by Brian D. Sadie / 21 March 2013
Shortly after the formal end of Gulf War hostilities in 1991, during the Iraqi uprising against Saddam Hussein, I wrote a feature about the US and Middle East. Inspired by discussions with Wahbé Tamari, a naturalized American citizen of Palestinian heritage from Jordan who had lived most of his life in Beirut and Washington, DC, the article examined the ethics and human cost of decision-making and regional policies.
Nearly twenty-two years later the article is still relevant. Why? Not only because the political and negotiation procedures have remained constant since the early twentieth century but also because trauma, deprivation, and other wounds and wrongs leave psychological and socio-economic devastation that requires several generations to overcome. The effects of bad policy and violence are generational: Americans need only think of the Civil War, Civil Rights movement, or Vietnam to comprehend this.
War can reinforce one’s belief in human brotherhood because everyone is subject to suffering, but it can also spark the urge for justice or revenge or a desire for national identity and statehood. The Levantine conflict began about a century ago when European immigrants to Palestine began fighting for a Jewish state on Palestinian soil. Judaism is a religion and Jewish identity a personal choice, but declaring a nation state in another country is something else. When statehood is the goal, international stress and collateral damage typically occurs, and collateral damage is always personal: Where justice fails revenge often applies. More people today seem aware of this and are tired of unethical politics and business that ruins, harms, or kills, so, with political help, positive change might soon occur.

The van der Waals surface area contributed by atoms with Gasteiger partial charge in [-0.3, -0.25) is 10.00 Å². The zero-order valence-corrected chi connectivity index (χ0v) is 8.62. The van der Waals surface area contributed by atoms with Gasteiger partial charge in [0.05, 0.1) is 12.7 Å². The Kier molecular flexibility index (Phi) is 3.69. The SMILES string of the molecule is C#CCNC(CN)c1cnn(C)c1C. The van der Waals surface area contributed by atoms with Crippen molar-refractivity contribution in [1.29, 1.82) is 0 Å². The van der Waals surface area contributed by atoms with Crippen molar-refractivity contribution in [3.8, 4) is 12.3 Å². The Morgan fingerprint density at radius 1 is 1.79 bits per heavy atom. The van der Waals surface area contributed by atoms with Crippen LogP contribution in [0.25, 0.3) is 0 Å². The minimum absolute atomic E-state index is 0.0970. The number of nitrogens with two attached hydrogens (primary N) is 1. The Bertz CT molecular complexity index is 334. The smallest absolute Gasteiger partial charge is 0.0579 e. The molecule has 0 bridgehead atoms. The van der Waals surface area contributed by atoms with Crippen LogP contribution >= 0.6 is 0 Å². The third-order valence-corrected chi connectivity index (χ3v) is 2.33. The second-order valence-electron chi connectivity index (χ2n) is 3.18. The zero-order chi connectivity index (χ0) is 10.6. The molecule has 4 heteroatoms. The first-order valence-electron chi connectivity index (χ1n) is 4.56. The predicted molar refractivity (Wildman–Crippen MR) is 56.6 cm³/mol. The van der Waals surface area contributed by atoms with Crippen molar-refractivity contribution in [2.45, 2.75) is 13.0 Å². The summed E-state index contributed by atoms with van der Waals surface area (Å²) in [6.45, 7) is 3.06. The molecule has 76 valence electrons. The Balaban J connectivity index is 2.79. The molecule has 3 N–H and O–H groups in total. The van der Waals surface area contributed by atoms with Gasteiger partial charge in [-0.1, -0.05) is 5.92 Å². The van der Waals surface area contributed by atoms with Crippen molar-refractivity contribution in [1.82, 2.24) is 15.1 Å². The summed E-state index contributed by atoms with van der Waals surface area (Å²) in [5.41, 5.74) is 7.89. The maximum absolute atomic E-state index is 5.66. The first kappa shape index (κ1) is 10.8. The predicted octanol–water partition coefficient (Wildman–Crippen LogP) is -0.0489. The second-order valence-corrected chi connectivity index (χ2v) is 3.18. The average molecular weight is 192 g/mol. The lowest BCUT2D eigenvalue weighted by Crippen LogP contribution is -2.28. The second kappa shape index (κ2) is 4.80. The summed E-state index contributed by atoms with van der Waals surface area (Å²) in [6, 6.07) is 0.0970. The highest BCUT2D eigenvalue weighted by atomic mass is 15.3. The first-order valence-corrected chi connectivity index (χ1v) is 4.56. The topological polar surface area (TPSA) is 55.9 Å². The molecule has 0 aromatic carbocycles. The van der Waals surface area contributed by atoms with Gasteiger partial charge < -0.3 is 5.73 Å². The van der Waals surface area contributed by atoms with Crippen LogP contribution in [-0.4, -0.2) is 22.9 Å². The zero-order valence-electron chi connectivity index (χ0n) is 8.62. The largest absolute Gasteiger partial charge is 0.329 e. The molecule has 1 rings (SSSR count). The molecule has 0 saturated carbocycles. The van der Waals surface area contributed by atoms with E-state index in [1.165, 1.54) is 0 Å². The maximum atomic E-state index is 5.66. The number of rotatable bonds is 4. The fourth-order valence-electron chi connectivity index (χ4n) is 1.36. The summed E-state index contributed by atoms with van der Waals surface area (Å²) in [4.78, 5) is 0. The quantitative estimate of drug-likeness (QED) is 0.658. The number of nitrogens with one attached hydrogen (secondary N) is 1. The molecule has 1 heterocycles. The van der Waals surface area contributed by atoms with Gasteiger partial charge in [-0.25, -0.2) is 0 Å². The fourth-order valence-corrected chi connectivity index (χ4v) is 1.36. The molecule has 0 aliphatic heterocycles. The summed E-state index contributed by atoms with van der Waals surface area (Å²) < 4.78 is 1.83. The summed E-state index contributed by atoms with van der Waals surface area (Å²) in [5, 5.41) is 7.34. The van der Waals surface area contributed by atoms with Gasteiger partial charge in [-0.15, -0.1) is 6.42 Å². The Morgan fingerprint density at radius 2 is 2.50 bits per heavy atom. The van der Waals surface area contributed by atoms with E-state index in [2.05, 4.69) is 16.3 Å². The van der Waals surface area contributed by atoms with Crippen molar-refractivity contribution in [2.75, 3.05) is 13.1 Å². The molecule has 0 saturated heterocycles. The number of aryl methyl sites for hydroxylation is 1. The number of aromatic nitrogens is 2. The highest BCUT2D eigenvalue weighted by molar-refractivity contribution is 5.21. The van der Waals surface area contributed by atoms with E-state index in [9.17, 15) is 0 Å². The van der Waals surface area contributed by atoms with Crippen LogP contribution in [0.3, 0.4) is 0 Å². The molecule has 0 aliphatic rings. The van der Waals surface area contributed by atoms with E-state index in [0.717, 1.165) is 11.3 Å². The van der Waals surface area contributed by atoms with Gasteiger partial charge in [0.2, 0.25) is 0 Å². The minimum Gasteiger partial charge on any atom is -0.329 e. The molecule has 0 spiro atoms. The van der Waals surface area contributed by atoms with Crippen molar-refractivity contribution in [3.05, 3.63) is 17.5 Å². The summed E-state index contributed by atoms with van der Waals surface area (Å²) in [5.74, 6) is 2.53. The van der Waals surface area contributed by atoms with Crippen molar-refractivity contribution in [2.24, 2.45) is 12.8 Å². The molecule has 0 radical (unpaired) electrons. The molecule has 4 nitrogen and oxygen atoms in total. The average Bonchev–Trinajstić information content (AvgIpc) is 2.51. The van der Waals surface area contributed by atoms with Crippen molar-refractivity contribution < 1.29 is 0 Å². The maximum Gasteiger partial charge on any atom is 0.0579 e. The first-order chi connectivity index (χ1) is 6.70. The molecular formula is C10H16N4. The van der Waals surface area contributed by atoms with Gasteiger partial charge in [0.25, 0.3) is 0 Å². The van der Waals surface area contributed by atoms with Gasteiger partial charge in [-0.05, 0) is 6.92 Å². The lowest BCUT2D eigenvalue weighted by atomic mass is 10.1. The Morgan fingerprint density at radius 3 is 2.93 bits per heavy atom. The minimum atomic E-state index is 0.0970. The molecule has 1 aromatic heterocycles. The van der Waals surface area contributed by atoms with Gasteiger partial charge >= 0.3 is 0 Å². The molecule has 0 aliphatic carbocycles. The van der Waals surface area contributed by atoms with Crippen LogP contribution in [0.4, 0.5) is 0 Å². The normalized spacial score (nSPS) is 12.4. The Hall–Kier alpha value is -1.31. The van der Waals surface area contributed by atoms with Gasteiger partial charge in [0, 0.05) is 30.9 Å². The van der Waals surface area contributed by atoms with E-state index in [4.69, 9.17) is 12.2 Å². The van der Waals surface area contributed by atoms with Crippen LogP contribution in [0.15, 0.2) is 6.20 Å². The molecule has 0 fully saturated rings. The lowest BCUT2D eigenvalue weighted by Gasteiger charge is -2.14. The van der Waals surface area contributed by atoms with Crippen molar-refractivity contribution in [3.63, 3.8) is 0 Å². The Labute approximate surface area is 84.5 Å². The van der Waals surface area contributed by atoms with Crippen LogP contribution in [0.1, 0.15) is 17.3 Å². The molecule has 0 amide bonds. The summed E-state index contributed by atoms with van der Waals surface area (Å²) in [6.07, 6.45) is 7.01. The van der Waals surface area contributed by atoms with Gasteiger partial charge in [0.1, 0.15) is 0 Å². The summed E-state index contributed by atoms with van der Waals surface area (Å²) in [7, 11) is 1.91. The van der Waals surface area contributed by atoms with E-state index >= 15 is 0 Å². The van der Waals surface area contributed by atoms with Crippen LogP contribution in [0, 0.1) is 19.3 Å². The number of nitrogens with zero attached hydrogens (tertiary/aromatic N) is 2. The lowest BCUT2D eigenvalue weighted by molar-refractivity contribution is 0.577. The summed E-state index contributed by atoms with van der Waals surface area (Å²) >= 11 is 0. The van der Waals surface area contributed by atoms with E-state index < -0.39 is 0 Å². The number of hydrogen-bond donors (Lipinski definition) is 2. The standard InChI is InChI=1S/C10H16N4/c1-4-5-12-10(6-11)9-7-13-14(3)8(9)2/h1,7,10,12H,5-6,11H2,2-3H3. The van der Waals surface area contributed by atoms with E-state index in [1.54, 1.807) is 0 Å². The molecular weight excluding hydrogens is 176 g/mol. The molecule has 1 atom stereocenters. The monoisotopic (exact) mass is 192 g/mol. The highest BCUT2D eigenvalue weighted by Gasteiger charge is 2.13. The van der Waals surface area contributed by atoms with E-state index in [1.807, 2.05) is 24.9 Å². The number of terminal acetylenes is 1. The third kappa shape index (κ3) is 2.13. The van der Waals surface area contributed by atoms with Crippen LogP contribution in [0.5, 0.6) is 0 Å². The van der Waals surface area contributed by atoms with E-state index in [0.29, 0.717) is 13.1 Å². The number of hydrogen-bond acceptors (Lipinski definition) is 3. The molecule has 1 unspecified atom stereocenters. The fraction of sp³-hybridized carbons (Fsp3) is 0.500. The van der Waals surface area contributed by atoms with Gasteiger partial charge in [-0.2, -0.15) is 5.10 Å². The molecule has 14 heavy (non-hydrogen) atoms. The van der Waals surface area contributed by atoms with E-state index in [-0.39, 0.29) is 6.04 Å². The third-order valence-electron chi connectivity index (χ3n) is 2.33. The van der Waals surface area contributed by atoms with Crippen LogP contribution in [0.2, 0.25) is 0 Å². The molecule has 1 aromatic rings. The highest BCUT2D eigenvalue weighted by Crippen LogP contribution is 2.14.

Mr. Obama knows this and reaffirmed on March twenty-first that a Palestinian state is long overdue and necessary for at least regional peace: statehood precedes greater stability that the international community relies upon for more secure borders and beneficial functioning of daily life.
Despite heightened global awareness of the Middle East, many of the underlying issues causing deprivation and violence, especially involving the Levant, remain effectively untended even by international organizations, not least because of the unwillingness of leaders to acknowledge or address the prejudice or purely economic rationale for policies implemented with little understanding of their effects or intended to humiliate and break particular people and their identities. These include illicit settlement building, mismanagement of water, the dismantling of infrastructure, and the separation of individual people and isolation of communities by militarized walls.
To succeed at providing equal access to satisfactory living conditions and protecting generally accepted human rights, those responsible for settlement negotiations and relief actions must heed the human factor. That requires a willingness to curtail the implicit prejudice, often expressed in nuanced language and assumptions, and institutionalized greed and violence that undermine even the most sincere peacemaking and re-building efforts. Hopefully, and despite attempts by those whose malevolence seems unbearable and others who profit from unrest and war, Mr. Obama’s aims, combined with a popular weariness of conflict and desire for normal life, will lead to an honorable peace.